Hughson objects that I did not tell the Belgrade ‘nationalist’ feminists “that they were being considered part of the ‘nationalist’ cluster. On the contrary, they believed they were being interviewed because of their engagement in the anti-war movement.”22 To begin with, I do not necessarily see being in the antiwar movement and being seen as a member of the ‘nationalist’ feminist cluster as two mutually exclusive allegiances, but more to the point, I approached my respondents first and foremost as feminist activists and only then as related to one cluster or another. As I stated in my dissertation and book alike, I asked only one Belgrade ‘nationalist’ respondent “what she thought of the fact that some feminists did not consider her an antinationalist.”23 It was not due to my intentional strategy of deception that I did not pose this question to the other three Belgrade ‘nationalist’ feminists. The laden character of the term “nationalist” and the, compared to Zagreb, much more covert war-related intrafeminist dynamics created a barrier that, regretfully, I did not manage to break. On the single occasion when I did ask, I resorted to the more indirect construction “did not consider her an antinationalist,” instead of using a direct one, “did consider her a nationalist.” This episode additionally shows that scholars too both suffer from and perpetuate silences.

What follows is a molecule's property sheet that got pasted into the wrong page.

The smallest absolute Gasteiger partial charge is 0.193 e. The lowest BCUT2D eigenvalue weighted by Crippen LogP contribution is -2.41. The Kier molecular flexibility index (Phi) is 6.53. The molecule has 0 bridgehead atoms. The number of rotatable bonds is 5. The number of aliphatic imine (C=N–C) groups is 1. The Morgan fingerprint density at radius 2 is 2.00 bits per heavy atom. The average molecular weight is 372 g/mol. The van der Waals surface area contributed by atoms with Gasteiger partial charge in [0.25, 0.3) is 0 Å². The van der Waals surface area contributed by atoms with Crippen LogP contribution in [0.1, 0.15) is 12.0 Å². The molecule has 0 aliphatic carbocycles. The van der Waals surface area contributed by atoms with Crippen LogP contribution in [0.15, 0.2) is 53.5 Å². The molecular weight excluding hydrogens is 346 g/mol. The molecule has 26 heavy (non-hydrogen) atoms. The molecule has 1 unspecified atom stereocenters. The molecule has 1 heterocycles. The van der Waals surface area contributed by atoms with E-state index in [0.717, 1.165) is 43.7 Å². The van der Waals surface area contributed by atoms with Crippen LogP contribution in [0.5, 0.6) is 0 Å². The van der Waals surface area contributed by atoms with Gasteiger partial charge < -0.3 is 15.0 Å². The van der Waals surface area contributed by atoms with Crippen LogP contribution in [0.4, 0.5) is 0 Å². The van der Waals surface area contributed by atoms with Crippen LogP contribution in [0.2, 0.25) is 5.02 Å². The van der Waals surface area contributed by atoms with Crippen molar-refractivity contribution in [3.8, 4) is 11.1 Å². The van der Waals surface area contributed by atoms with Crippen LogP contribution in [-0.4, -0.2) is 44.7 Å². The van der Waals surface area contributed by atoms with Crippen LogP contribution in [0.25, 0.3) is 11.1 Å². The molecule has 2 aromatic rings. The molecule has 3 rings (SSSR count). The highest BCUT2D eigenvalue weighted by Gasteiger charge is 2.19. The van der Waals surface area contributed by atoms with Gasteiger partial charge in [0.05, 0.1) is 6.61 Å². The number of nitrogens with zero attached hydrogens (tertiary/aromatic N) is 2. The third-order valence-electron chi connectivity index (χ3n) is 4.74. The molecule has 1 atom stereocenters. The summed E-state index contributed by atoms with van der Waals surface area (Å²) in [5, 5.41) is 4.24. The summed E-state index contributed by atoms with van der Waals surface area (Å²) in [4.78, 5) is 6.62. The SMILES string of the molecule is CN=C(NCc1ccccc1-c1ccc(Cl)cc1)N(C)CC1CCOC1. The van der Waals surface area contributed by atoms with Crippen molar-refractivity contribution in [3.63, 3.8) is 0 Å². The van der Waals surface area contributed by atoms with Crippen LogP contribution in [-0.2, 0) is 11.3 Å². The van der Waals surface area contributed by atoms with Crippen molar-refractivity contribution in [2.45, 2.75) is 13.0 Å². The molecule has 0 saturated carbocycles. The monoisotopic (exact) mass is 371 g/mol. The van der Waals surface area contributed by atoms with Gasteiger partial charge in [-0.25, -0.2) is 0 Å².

In closing, I disagree with Hughson that “[t]he case of the Belgrade ‘nationalist’ feminists is the real weak point of the research,”24 although, compared to Zagreb, the Belgrade part of the research was more difficult. The greater silence surrounding the war-related divisions and tensions among the Belgrade feminists hindered the data collection and analysis. The NATO bombing of Serbia in 1999 added to the complexity of the Belgrade dynamics by raising—more intensely than in Zagreb—the question of justification of such military interventions. There were both Belgrade antinationalist and ‘nationalist’ feminists who began to differently conceptualize the issue of Serb victimhood and responsibility. Some did not publicly express that out of fear of being seen as nationalists by their fellow feminists. I hope that (an)other scholar(s) will be interested in exploring these dynamics further. I also hope that my published accounts of the encountered dilemmas, pitfalls, and other challenges will help other researchers of the (post-)Yugoslav region, especially those exploring the entangled legacies of nationalism, (sexual) war violence, societal instability, and existential insecurity on social movements.